Tricuspid valve disease refers to damage to the tricuspid heart valve. This valve is located between the atrium (upper chamber) and the ventricle (lower pumping chamber) of the right side of the heart. The tricuspid valve has 3 cusps, or flaps, that control the direction and flow of blood.
The 2 main types of tricuspid valve disease are:
Anatomy of the Heart
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Rheumatic fever is a common cause of tricuspid valve disease (especially stenosis). Other causes include:
A personal history of rheumatic fever may increase your chance of getting tricuspid valve disease.
In many cases, there are no symptoms. However, if symptoms do occur, they may include:
You will be asked about your symptoms and medical history. A physical exam will be done. The doctor may be alerted to tricuspid valve disease if you have a heart murmur .
Images may need to be taken to examine your heart. This can be done with:
Your heart's electrical activity may need to be measured. This can be done with electrocardiogram (ECG, EKG).
Your heart's activity during exercise may be measured. This can be done with a cardiac stress test.
If you have mild tricuspid valve disease, your condition will need to be monitored, but may not need treatment right away. When symptoms become more severe, treatments may include:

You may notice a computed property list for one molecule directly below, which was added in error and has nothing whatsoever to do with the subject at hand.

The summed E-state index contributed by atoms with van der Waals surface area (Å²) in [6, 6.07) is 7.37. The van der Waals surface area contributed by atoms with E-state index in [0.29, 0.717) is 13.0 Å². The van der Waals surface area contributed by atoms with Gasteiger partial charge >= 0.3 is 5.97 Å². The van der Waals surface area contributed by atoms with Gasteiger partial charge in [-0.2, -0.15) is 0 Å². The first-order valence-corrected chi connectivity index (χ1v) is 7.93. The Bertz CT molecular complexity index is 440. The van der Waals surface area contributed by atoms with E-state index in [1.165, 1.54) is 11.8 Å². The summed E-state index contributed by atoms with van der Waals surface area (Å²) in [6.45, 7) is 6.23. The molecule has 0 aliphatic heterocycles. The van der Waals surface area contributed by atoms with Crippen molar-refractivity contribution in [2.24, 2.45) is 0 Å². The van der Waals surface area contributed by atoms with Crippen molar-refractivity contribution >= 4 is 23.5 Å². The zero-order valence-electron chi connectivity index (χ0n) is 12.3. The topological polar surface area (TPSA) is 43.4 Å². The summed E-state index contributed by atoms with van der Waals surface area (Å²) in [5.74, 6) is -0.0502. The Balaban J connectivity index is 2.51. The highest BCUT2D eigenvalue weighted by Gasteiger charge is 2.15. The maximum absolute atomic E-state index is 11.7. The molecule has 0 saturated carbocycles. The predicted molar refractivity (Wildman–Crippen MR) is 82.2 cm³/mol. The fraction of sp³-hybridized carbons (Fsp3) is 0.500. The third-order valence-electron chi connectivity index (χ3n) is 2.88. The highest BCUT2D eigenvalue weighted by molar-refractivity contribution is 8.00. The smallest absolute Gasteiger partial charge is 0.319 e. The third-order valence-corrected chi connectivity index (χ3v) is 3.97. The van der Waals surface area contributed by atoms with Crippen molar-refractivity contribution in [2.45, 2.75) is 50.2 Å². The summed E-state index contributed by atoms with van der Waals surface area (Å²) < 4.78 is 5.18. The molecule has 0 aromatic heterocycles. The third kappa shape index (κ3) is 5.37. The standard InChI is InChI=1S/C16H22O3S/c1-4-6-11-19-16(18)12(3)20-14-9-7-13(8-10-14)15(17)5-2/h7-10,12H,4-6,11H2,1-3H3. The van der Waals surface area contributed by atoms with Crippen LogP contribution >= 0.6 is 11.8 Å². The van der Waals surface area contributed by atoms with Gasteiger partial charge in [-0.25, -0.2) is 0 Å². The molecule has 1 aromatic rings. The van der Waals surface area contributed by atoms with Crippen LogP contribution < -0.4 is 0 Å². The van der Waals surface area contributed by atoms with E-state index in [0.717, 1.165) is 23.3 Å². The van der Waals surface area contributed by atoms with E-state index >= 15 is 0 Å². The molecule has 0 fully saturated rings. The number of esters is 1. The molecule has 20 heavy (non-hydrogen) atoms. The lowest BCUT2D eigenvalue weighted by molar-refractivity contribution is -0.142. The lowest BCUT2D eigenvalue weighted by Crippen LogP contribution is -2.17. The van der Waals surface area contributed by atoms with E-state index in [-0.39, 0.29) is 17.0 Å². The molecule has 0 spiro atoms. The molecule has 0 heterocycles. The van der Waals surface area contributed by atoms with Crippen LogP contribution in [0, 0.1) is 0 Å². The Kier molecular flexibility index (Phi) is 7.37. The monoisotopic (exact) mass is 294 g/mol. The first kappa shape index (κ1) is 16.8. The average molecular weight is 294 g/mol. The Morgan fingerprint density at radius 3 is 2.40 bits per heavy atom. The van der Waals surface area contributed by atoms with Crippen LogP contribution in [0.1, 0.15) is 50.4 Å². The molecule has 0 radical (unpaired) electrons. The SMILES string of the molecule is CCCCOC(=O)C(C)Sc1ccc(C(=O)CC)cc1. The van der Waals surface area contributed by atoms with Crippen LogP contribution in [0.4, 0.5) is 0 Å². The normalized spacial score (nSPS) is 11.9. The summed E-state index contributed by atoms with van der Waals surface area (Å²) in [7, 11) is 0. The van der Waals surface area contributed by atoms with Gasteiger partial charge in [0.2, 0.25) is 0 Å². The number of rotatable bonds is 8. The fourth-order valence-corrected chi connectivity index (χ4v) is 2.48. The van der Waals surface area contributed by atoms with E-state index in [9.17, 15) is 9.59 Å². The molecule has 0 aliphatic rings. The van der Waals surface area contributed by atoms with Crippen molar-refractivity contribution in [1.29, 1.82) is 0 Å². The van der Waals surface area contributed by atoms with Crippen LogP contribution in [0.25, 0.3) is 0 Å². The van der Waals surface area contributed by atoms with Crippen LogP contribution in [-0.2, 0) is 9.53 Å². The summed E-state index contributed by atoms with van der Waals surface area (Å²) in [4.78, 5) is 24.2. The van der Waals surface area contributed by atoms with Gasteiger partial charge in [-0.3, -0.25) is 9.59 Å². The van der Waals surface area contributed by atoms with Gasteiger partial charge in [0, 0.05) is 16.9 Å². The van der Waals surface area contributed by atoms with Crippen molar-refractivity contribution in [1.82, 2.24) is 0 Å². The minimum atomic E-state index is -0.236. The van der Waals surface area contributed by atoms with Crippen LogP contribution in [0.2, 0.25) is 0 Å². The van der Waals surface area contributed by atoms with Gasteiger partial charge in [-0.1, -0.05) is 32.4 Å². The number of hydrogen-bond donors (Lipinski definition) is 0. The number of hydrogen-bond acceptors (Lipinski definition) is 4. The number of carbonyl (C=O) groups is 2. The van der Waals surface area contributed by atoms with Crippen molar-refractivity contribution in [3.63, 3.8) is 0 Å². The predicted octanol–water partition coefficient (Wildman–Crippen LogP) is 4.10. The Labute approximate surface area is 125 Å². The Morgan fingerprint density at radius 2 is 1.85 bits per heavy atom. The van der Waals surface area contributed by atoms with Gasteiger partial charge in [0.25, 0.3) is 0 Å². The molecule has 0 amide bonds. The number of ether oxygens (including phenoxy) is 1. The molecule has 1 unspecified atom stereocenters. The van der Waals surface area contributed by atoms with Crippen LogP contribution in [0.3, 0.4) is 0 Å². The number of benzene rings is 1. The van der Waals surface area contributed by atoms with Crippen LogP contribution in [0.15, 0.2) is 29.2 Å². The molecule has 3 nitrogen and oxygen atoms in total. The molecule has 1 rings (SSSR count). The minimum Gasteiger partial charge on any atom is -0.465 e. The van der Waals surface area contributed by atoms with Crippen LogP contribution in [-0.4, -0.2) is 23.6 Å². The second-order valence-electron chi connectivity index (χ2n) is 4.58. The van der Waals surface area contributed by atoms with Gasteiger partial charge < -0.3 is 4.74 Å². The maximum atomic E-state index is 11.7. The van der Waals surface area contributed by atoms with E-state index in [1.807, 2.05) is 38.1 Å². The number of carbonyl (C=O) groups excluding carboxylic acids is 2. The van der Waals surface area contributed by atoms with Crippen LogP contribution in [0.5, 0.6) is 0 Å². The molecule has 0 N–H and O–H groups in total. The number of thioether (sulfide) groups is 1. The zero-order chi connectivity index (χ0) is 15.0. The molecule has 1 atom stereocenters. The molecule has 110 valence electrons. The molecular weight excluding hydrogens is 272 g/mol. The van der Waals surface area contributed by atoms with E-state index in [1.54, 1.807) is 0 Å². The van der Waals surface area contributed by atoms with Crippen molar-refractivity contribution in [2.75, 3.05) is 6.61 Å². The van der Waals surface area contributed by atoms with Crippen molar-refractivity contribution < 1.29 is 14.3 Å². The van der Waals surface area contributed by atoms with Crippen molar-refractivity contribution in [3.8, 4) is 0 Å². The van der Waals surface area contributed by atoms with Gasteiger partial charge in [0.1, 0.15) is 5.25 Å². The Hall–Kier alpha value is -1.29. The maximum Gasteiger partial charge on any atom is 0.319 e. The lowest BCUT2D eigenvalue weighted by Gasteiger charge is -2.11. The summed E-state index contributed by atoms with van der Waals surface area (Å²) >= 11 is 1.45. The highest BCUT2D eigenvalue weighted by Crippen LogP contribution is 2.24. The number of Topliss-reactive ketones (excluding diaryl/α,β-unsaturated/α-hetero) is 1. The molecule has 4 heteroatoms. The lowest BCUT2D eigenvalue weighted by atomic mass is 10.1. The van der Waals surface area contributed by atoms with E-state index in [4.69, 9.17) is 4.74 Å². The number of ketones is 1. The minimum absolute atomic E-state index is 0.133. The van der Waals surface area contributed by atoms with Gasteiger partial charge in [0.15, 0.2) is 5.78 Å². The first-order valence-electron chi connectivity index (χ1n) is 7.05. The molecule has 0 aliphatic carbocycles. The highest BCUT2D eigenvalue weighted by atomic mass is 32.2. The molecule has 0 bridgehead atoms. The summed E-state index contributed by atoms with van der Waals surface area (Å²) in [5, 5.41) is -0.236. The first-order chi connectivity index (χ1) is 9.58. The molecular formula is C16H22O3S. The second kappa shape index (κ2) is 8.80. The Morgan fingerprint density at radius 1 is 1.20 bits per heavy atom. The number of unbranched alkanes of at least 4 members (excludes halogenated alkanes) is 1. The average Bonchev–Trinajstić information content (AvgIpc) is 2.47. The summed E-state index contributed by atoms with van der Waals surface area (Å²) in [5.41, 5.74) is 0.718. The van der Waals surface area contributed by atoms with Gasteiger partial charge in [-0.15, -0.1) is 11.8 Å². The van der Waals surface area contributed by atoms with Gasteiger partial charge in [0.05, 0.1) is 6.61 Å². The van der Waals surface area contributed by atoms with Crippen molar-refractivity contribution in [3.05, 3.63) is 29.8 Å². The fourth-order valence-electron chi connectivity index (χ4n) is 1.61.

Medications may be prescribed to treat specific symptoms associated with tricuspid valve disease. These medications include:
If tricuspid valve disease is causing severe problems, surgery to repair or replace the valve may be required.
Tricuspid valve disease cannot be prevented. But, there are several things you can do to try to avoid some of the complications:
American Heart Association
National Heart, Lung, and Blood Institute
Canadian Cardiovascular Society
The College of Family Physicians of Canada
Antibiotic prophylaxis for heart patients. Mouth Healthy—American Dental Association website. Available at: http://www.mouthhealthy.org/en/az-topics/a/Premedication-or-Antibiotics. Accessed June 6, 2016.
Diseases of the tricuspid valve. Texas Heart Institute website. Available at: http://www.texasheartinstitute.org/HIC/Topics/Cond/vtricus.cfm. Updated July 2015. Accessed June 6, 2016.
Tricuspid valve disease. EBSCO DynaMed website. Available at: http://www.ebscohost.com/dynamed. Updated January 25, 2016. Accessed June 8, 2016.
Last reviewed June 2016 by Kari Kassir, MD
Please be aware that this information is provided to supplement the care provided by your physician. It is neither intended nor implied to be a substitute for professional medical advice. CALL YOUR HEALTHCARE PROVIDER IMMEDIATELY IF YOU THINK YOU MAY HAVE A MEDICAL EMERGENCY. Always seek the advice of your physician or other qualified health provider prior to starting any new treatment or with any questions you may have regarding a medical condition.
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